SEATTLE, Washington I misplaced my words somehow this season. They flew away on Alaskan winter beaches and bamboo-thicketed Italian classrooms and submerged Maltese wrecks and over the frail bones of my grandma, as birds sang her to sleep in Arizona a last good-bye.
One night I even plunged into Lago di Como, when the rain extinguished all dock's the citronella candles and the grappa had flowed too freely. The back of my thigh blossomed black, then purple for a month.
"I'll go wherever the bruise is shaped," I laughed. The final verdict was elastic: Tin Tin's head. But still, I didn't write.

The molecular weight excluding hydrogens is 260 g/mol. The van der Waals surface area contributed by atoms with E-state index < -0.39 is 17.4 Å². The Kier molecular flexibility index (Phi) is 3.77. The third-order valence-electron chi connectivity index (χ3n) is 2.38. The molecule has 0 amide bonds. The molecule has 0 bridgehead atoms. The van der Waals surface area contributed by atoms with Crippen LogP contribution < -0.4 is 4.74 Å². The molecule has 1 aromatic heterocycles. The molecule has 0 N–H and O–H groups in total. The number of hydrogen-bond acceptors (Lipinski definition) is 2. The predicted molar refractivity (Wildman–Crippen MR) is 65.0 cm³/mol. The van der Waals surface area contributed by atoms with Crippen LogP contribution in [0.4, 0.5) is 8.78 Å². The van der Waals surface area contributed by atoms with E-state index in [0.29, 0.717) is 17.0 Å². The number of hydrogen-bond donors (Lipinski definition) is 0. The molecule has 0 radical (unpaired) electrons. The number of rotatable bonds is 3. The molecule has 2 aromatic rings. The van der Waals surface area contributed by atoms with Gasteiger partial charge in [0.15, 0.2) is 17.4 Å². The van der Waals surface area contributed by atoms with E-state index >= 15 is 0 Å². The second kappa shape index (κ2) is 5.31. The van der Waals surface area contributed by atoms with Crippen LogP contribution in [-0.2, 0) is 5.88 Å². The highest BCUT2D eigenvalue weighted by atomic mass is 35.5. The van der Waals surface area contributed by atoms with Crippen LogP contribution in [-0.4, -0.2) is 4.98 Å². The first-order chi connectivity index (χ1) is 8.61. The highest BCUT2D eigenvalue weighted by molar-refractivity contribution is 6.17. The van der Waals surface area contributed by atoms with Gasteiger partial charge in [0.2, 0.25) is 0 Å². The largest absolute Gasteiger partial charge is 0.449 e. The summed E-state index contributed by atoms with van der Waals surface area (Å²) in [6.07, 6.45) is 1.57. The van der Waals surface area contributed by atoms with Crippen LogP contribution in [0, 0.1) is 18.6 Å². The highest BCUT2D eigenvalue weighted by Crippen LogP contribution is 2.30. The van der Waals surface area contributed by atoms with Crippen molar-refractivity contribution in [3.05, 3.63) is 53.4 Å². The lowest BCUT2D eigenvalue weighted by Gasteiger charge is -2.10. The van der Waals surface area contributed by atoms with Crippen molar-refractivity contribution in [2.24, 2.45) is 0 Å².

Oh, I typed (with apologies to that snot Capote). I said little.
Tonight Grammy struggles for breath across the continent. I twist her cheap red-bead crucifix, one borrowed from the hundreds that hung in the attic, back when her husband died in 2003. Even the child of a lapsed Catholic needs something to hold.
I gave her a wrist circlet of rough Croatian stone in its stead. A shrunken novena for a woman who weighs just 62lbs.
Her religion won't ever be more than a talisman to me, I fear.
Yet tonight I wrap it harsh around my palm, this fragile connection.
And maybe Emma's last gift to me is unleashing these words, too long suppressed...